Two farmers have formally asked the Ontario government to carry out an environmental assessment of genetically modified (GM) alfalfa before the seed is sold in the province. Today, they launched an application under Ontario’s Environmental Bill of Rights, the first ever request relating to the issue of GM crops.
In late April the Federal Agriculture Minister, Gerry Ritz, allowed the first-ever GM alfalfa variety to be registered in Canada in spite of nation-wide opposition. This means seed companies could put GM alfalfa on the market at any time. The company Forage Genetics International has put Monsanto’s GM herbicide tolerant Roundup Ready trait into alfalfa and says it wants to introduce it in Eastern Canada.
“The federal government isn't listening to us,” said co-applicant Dave Lewington, a grassfed beef producer from the Sudbury area. “GM alfalfa would cause big problems for us because environmental contamination would be irreversible. We can't simply choose not to grow this, it will spread to our farm no matter what. Companies won’t look out for us, so we’re calling on the Ontario government now.”
“This environmental assessment process will make a real difference. It will show why we need to prevent GM contamination, and the costs to all of us if we don’t,” said Lewington. “By protecting the environment we protect our farms, ourselves as farmers, and the food supply our customers rely on. That's good for all Ontario.”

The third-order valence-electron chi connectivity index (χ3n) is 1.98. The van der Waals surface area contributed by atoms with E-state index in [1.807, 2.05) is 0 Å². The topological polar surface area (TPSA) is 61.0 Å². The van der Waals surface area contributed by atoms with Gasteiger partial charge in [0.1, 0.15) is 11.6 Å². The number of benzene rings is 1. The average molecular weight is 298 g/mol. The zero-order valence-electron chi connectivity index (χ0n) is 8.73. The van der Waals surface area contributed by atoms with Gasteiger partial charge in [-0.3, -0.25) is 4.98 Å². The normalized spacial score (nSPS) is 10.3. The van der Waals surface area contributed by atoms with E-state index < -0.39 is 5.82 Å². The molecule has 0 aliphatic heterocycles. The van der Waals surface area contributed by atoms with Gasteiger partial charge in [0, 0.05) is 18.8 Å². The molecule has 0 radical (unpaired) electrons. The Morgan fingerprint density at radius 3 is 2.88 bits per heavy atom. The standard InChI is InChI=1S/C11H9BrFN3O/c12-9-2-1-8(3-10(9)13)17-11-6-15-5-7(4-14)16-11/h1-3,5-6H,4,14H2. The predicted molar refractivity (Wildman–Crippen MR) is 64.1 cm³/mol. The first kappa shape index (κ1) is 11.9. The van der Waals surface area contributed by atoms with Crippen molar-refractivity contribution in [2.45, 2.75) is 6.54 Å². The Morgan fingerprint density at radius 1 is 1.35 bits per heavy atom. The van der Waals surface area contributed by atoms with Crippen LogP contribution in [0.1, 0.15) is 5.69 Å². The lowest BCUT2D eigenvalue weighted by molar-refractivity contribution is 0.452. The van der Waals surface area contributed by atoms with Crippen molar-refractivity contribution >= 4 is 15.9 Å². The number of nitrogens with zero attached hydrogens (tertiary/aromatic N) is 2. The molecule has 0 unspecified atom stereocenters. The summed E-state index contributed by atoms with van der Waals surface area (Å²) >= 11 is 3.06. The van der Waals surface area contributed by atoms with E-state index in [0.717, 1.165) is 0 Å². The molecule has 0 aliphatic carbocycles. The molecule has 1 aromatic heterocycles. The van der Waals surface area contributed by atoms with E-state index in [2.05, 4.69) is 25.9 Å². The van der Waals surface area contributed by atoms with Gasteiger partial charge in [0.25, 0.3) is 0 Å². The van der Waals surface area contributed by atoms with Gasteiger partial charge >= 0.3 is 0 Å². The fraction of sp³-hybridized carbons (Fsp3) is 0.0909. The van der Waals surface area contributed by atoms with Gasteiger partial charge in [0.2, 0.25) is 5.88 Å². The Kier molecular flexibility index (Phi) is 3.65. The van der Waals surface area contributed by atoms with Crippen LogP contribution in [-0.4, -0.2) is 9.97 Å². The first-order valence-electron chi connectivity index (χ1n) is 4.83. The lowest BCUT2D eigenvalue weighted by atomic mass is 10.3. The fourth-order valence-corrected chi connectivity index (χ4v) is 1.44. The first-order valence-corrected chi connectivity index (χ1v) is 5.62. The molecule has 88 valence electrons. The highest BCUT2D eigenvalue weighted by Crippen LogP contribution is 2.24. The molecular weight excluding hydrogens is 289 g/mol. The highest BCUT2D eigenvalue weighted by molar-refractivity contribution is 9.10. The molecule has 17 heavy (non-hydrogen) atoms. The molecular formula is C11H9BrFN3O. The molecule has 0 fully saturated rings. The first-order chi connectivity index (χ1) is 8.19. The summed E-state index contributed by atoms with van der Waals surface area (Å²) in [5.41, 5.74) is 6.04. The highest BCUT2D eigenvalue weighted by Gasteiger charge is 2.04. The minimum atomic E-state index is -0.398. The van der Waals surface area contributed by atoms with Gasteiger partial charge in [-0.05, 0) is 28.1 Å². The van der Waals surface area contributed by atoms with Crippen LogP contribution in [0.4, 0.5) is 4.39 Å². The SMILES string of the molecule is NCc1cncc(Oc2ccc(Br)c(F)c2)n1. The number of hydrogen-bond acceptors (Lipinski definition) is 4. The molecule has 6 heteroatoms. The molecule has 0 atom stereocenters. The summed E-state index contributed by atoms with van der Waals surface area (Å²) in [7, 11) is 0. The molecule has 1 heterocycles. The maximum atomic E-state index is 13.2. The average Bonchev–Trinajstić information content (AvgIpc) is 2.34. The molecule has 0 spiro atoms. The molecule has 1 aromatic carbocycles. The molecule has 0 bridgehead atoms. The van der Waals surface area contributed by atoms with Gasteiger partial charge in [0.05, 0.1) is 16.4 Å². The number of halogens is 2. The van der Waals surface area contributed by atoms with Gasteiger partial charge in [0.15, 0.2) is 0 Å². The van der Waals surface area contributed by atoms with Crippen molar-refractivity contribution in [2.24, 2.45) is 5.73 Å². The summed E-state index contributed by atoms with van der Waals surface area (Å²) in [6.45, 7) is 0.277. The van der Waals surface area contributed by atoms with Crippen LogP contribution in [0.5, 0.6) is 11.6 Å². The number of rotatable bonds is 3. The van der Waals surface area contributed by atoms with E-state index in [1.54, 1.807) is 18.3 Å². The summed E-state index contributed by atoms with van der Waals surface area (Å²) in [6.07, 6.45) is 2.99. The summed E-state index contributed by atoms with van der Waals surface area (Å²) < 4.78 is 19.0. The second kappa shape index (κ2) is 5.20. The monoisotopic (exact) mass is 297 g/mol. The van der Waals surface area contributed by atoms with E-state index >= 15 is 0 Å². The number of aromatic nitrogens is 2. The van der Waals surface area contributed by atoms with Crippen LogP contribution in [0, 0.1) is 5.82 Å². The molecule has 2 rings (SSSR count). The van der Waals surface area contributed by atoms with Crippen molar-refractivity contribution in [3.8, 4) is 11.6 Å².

“Many conventional and organic farmers in Ontario share the same concerns about GM alfalfa,” said Coral Spoule of the National Farmers Union Ontario.
Alfalfa is an important part of pasture and hay for animal feed, particularly for dairy and beef farmers. Alfalfa improves soil fertility and quality, and is often grown to support vegetable and grain production. Alfalfa is a perennial crop, pollinated by bees.
Under the Environmental Bill of Rights, Ontario residents can request an environmental assessment if they believe a major new commercial activity could negatively impact the environment and economy of Ontario. The application points out that GM contamination would be unavoidable. It also details the environmental and economic costs of herbicide resistant weeds and increased herbicide use that would result from GM Roundup Ready alfalfa. It was prepared by a large community of individuals and groups who share concerns about the risks that GM alfalfa poses.
“We're supporting farmers in Ontario because we all need this same protection,” said Lisa Mumm of Mumm’s Sprouting Seeds in Saskatchewan and a member of the Organic Agriculture Protection Fund (OAPF).
The OAPF, along with the National Farmers Union and the Canadian Biotechnology Action Network, prepared the evidence submitted to the Ontario Government and are supporting this challenge.
The application is available at www.cban.ca/ONalfalfachallenge-30-
For more information: Dianne Dowling, 613 546 0869; Dave Lewington, 705 594 1823; Coral Spoule, National Farmers Union Ontario, 613 464 8945; Cathy Holtslander, National Farmers Union, 306 652 9465; Lucy Sharratt, Canadian Biotechnology Action Network, 613 241 2267 ext 25; Lisa Mumm, Organic Agriculture Protection Fund, 306 747 2935. www.cban.ca/Press